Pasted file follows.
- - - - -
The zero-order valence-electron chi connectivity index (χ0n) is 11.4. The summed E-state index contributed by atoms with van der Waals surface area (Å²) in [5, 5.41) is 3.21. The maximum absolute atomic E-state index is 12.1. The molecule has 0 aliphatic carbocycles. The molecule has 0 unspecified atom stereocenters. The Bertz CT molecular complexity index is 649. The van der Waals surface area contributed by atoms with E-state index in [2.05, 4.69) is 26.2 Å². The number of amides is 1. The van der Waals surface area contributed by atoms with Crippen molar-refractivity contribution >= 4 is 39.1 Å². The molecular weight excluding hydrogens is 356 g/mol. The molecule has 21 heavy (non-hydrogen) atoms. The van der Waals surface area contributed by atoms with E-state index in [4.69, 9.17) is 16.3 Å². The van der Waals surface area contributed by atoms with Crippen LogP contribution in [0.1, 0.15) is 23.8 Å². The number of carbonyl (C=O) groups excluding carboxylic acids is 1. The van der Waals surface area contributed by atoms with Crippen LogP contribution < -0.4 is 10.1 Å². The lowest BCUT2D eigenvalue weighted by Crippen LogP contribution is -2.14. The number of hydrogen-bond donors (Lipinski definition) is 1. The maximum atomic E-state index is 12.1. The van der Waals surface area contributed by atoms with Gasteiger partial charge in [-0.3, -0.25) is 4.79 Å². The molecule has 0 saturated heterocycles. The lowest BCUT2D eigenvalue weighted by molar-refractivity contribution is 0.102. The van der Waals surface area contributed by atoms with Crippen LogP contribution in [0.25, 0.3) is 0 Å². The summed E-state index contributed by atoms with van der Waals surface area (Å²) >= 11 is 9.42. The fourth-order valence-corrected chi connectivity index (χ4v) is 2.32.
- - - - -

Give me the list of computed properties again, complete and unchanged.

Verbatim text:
The zero-order valence-electron chi connectivity index (χ0n) is 11.4. The summed E-state index contributed by atoms with van der Waals surface area (Å²) in [5, 5.41) is 3.21. The maximum absolute atomic E-state index is 12.1. The molecule has 0 aliphatic carbocycles. The molecule has 0 unspecified atom stereocenters. The Bertz CT molecular complexity index is 649. The van der Waals surface area contributed by atoms with E-state index in [2.05, 4.69) is 26.2 Å². The number of amides is 1. The van der Waals surface area contributed by atoms with Crippen molar-refractivity contribution >= 4 is 39.1 Å². The molecular weight excluding hydrogens is 356 g/mol. The molecule has 21 heavy (non-hydrogen) atoms. The van der Waals surface area contributed by atoms with E-state index in [4.69, 9.17) is 16.3 Å². The van der Waals surface area contributed by atoms with Crippen LogP contribution in [0.1, 0.15) is 23.8 Å². The number of carbonyl (C=O) groups excluding carboxylic acids is 1. The van der Waals surface area contributed by atoms with Crippen LogP contribution < -0.4 is 10.1 Å². The lowest BCUT2D eigenvalue weighted by Crippen LogP contribution is -2.14. The number of hydrogen-bond donors (Lipinski definition) is 1. The maximum atomic E-state index is 12.1. The van der Waals surface area contributed by atoms with Gasteiger partial charge in [-0.3, -0.25) is 4.79 Å². The molecule has 0 saturated heterocycles. The lowest BCUT2D eigenvalue weighted by molar-refractivity contribution is 0.102. The van der Waals surface area contributed by atoms with Crippen LogP contribution in [0.25, 0.3) is 0 Å². The summed E-state index contributed by atoms with van der Waals surface area (Å²) >= 11 is 9.42. The fourth-order valence-corrected chi connectivity index (χ4v) is 2.32.